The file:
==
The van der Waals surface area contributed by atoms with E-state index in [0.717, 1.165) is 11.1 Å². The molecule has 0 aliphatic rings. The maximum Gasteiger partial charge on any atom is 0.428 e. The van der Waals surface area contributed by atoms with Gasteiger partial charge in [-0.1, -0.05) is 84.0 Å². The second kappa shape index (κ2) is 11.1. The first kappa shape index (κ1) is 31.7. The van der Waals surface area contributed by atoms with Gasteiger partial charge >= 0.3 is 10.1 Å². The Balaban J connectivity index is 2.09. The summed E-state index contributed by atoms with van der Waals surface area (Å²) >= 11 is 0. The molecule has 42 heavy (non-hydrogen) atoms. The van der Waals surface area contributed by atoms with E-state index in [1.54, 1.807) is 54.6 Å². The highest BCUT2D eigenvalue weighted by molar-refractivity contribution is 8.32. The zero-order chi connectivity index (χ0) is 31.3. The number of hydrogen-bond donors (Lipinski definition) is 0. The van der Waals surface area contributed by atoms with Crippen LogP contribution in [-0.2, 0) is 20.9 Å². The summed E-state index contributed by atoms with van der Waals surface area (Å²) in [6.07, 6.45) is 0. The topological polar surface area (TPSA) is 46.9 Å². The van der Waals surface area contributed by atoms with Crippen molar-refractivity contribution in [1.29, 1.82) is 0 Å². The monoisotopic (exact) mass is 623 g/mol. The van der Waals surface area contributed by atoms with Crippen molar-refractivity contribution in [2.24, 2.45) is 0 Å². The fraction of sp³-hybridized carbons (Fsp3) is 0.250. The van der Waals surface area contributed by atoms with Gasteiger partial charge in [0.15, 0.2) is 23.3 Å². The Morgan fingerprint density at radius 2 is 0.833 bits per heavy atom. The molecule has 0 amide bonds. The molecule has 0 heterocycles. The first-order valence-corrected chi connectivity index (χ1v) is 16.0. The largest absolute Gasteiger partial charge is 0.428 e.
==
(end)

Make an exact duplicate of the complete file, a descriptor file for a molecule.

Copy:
The van der Waals surface area contributed by atoms with E-state index in [0.717, 1.165) is 11.1 Å². The molecule has 0 aliphatic rings. The maximum Gasteiger partial charge on any atom is 0.428 e. The van der Waals surface area contributed by atoms with Gasteiger partial charge in [-0.1, -0.05) is 84.0 Å². The second kappa shape index (κ2) is 11.1. The first kappa shape index (κ1) is 31.7. The van der Waals surface area contributed by atoms with Gasteiger partial charge >= 0.3 is 10.1 Å². The Balaban J connectivity index is 2.09. The summed E-state index contributed by atoms with van der Waals surface area (Å²) >= 11 is 0. The molecule has 42 heavy (non-hydrogen) atoms. The van der Waals surface area contributed by atoms with E-state index in [1.54, 1.807) is 54.6 Å². The highest BCUT2D eigenvalue weighted by molar-refractivity contribution is 8.32. The zero-order chi connectivity index (χ0) is 31.3. The number of hydrogen-bond donors (Lipinski definition) is 0. The van der Waals surface area contributed by atoms with Crippen LogP contribution in [-0.2, 0) is 20.9 Å². The summed E-state index contributed by atoms with van der Waals surface area (Å²) in [6.07, 6.45) is 0. The topological polar surface area (TPSA) is 46.9 Å². The van der Waals surface area contributed by atoms with Crippen molar-refractivity contribution in [1.29, 1.82) is 0 Å². The monoisotopic (exact) mass is 623 g/mol. The van der Waals surface area contributed by atoms with Crippen molar-refractivity contribution in [2.24, 2.45) is 0 Å². The fraction of sp³-hybridized carbons (Fsp3) is 0.250. The van der Waals surface area contributed by atoms with Gasteiger partial charge in [0.15, 0.2) is 23.3 Å². The Morgan fingerprint density at radius 2 is 0.833 bits per heavy atom. The molecule has 0 amide bonds. The molecule has 0 heterocycles. The first-order valence-corrected chi connectivity index (χ1v) is 16.0. The largest absolute Gasteiger partial charge is 0.428 e.